MUSCATINE — Walking from Central Middle School on Monday, a group of about 100 sixth graders and their teachers journeyed downtown to learn about local government and community resources.
The downtown program was in conjunction with Junior Achievement's BizTown, where the students get to go to Davenport and participate in a hands-on city simulation. Kids take on the role of CEOs and mayors filing for business loans, writing checks, and participating in local government.
While the other half of the class was in Davenport, the remaining students got to take a ride on the MuscaBus, learn about the work being done at the Muscatine Center for Social Action and Musser Public Library, see what resources the Muscatine Police Department offer and the were even able to handle money at a bank.
"They had real money out that they were handling," said Stacy Beatty, who has taught for 14 years in Muscatine. "Hundred dollar bills and $50 bills. They get hold it and do activities with it."
Beatty said that this kind of early civic exposure is important for expanding students' worlds.
"I think it is great that we are involving our kids in the local community so early," Beatty said. "A lot of times they get to high school and they've never visited city hall. Or they don't know what the (Muscatine) Center for Social Action has to offer."
At their stop at City Hall, they were met by Mayor Diana Broderson. She led them upstairs to the council chambers, where she talked to them about her job and the accountability of public officials.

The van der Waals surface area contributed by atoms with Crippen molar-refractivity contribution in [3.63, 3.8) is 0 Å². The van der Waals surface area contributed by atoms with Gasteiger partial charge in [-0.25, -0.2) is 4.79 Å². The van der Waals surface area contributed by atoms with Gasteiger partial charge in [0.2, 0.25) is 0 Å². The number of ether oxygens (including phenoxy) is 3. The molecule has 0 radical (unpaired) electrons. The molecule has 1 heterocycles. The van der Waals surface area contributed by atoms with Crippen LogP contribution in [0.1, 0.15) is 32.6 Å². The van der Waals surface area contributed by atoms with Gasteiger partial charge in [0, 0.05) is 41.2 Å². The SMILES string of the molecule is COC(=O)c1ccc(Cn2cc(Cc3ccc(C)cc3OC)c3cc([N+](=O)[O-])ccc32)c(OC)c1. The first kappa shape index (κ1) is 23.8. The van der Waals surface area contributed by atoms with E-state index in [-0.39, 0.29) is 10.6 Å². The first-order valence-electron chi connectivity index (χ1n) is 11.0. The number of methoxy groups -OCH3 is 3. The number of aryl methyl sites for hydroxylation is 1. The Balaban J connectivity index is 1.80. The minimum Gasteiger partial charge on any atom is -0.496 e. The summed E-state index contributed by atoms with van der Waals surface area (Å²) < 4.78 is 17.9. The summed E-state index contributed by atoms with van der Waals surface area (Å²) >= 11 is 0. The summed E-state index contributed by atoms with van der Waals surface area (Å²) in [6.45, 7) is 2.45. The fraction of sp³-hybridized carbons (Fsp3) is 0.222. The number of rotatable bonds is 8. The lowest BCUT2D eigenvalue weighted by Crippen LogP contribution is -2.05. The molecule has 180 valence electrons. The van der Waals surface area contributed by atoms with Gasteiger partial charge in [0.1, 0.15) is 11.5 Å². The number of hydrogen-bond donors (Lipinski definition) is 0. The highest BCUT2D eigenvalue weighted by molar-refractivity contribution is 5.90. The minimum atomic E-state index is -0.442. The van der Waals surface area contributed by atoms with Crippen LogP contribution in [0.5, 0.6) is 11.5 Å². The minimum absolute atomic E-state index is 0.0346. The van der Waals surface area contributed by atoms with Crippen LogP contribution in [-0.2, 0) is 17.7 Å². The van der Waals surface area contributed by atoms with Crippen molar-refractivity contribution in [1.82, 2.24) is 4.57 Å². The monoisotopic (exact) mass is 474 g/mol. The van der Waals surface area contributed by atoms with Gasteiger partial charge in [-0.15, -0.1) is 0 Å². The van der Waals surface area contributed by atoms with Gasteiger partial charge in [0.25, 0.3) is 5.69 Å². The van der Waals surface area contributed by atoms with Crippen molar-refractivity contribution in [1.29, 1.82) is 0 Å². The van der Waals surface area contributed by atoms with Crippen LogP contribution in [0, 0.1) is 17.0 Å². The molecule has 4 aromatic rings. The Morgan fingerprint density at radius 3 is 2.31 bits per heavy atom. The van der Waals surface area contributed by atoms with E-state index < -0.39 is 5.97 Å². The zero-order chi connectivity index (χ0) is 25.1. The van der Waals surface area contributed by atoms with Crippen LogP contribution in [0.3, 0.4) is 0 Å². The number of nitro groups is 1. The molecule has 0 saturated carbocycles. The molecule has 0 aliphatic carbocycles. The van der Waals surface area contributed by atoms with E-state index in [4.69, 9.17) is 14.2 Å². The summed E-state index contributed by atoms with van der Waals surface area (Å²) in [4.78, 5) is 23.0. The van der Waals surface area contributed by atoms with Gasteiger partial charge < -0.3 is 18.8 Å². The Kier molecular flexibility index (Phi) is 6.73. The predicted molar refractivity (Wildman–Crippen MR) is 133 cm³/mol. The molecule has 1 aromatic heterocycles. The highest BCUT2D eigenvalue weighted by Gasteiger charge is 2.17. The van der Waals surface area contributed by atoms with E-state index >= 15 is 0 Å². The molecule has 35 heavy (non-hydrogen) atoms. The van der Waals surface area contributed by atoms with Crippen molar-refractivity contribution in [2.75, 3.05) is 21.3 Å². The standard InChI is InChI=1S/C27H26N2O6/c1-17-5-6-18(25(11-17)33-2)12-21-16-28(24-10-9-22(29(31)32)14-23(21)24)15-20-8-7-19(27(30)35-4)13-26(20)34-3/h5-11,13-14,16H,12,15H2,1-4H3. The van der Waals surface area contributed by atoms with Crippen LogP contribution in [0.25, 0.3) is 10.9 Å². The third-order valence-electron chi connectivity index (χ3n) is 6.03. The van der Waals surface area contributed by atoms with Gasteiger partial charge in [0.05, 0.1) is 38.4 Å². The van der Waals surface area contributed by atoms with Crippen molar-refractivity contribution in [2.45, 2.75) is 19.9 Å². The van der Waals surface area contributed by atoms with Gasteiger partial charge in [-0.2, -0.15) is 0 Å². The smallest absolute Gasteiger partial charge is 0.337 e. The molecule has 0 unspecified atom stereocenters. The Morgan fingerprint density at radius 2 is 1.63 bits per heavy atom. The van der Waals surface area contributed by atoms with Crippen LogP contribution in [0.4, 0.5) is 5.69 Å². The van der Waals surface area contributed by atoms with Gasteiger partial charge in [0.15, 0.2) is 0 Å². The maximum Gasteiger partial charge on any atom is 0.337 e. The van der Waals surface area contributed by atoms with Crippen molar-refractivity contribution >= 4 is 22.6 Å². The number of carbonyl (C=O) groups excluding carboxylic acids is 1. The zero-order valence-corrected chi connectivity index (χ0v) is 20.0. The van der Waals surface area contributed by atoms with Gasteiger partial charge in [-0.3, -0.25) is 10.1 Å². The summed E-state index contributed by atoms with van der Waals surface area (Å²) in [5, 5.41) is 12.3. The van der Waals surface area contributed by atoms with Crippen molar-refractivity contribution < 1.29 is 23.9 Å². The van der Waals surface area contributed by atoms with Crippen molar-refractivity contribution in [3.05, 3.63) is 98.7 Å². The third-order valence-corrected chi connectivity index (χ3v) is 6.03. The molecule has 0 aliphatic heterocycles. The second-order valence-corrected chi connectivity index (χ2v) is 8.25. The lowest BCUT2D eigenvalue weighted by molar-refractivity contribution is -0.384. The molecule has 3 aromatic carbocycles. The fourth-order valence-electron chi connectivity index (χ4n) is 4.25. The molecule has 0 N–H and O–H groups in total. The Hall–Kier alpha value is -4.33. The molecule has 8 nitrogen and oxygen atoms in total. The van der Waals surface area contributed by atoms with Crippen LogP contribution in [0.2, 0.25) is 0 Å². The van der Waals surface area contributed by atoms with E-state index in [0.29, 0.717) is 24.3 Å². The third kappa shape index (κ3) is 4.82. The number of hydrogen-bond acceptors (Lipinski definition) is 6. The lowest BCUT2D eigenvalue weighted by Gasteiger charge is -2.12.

"It's so important to me for them to know that the citizens are who this town belongs to," Broderson said. "They're the boss. They're the owners. We work for you. I think so often, that gets lost with employees or elected officials that we are the servants of the people. I think it's important for kids to know that and recognize their responsibility to one day vote."
With so much of Muscatine's government offices housed downtown, these students, within a few short blocks are able to go from the seat of government to the police department to bank without much effort. Students get to see some of the ways that these private and public stakeholders interact with one another.
"For example, We have families that have taken advantage of the homeless offerings here and the financial assistance for families, but these kids may not know where it comes from," Beatty said. "It's a really great opportunity for our kids to see where their parents' tax money is going and all of the services our community is able to provide because of that."
Monday's group had an election this year. Along with voting on calling themselves the Justice League, they also elected Izaiah Lopez to represent their city as Mayor. Lopez said that he thinks it's really important to involve he and his peers in government simulations like this.
"I want to see us run a good city," Lopez said. "Every vote counts and they voted for me. That means I've got to do a good job. We all have to do a good job."
Beatty said that this event communicates to the students what is possible within their town.
"From the nonprofit standpoint and the public goods and services standpoint, they get a better view of what we do as a community and how we're all connected with everything between taxes and services and employment and the things available in Muscatine," Beatty said. "On a bigger level, they realize that we live in a free enterprise system where they can open their own businesses and sell what ever they want to. As a consumer they can buy whatever they want to and not all countries allow that opportunity so I think it's a great big picture program that they are able to learn that stuff, too."